VERBS FOLLOWED BY A NOUN AND INFINITIVE
These are the most common of the verbs that are normally followed by a noun + infinitive. The verbs marked * may also be followed by a ‘that-clause‘.
to buy some eggs.
that I had to buy some eggs.
* command, direct, entreat, implore, order, require, trust:
there is no noun between these verbs and a ‘that-clause’:
- The general commanded his men to surrender.
- The general commanded that his men should surrender.
persuade and remind:
there is always a noun between these verbs and a ‘that-clause’:
- You can’t persuade people to buy small cars.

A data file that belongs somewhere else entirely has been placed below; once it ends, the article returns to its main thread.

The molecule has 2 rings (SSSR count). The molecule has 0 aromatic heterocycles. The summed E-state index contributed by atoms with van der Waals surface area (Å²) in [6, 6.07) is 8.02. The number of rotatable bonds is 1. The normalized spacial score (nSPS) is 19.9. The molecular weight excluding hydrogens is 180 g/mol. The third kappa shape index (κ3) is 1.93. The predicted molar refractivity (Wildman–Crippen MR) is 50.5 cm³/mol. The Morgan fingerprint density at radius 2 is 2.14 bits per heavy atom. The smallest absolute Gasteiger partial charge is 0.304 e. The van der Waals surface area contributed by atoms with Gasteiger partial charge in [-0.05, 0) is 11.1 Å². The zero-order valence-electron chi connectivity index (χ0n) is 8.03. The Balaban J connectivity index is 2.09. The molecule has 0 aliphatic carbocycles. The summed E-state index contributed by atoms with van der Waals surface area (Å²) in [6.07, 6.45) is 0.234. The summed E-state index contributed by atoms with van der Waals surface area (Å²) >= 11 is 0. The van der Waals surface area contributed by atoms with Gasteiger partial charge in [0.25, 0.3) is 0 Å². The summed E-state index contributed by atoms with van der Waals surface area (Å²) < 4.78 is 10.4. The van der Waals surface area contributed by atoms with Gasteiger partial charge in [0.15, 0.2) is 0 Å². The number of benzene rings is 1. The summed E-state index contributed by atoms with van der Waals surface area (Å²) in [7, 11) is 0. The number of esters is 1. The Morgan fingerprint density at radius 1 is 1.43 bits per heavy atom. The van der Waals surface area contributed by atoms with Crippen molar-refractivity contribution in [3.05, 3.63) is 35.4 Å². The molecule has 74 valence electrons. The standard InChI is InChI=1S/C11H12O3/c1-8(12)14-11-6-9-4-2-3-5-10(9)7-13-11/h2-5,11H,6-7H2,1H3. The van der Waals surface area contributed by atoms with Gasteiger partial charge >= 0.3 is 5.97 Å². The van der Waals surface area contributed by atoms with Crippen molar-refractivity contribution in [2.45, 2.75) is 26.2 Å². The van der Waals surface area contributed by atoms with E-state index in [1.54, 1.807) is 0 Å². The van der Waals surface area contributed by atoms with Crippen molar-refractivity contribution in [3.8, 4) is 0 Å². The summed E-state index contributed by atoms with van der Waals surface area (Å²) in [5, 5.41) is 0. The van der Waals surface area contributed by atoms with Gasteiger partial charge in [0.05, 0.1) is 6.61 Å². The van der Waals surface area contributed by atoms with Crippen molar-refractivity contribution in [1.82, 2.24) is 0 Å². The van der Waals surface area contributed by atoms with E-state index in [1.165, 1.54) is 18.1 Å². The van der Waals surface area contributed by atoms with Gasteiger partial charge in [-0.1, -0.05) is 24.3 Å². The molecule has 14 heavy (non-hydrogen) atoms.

- You can’t persuade people that small cars are better.
instruct, teach, warn:
the noun is optional between these verbs and a ‘that-clause’:
- She taught her students to appreciate poetry.
- She taught her students that poetry was valuable.
- She taught that poetry was valuable.
- The professor challenged his students to argue with his theory.
- This law empowers the government to charge more taxes.
- You can’t force me to do something I don’t agree with.
- You are obliged to drive on the left in England.
- I invited the new student to have dinner with me.
- What inspired you to write this poem?
- The elephant told the mouse to climb up his tail.AND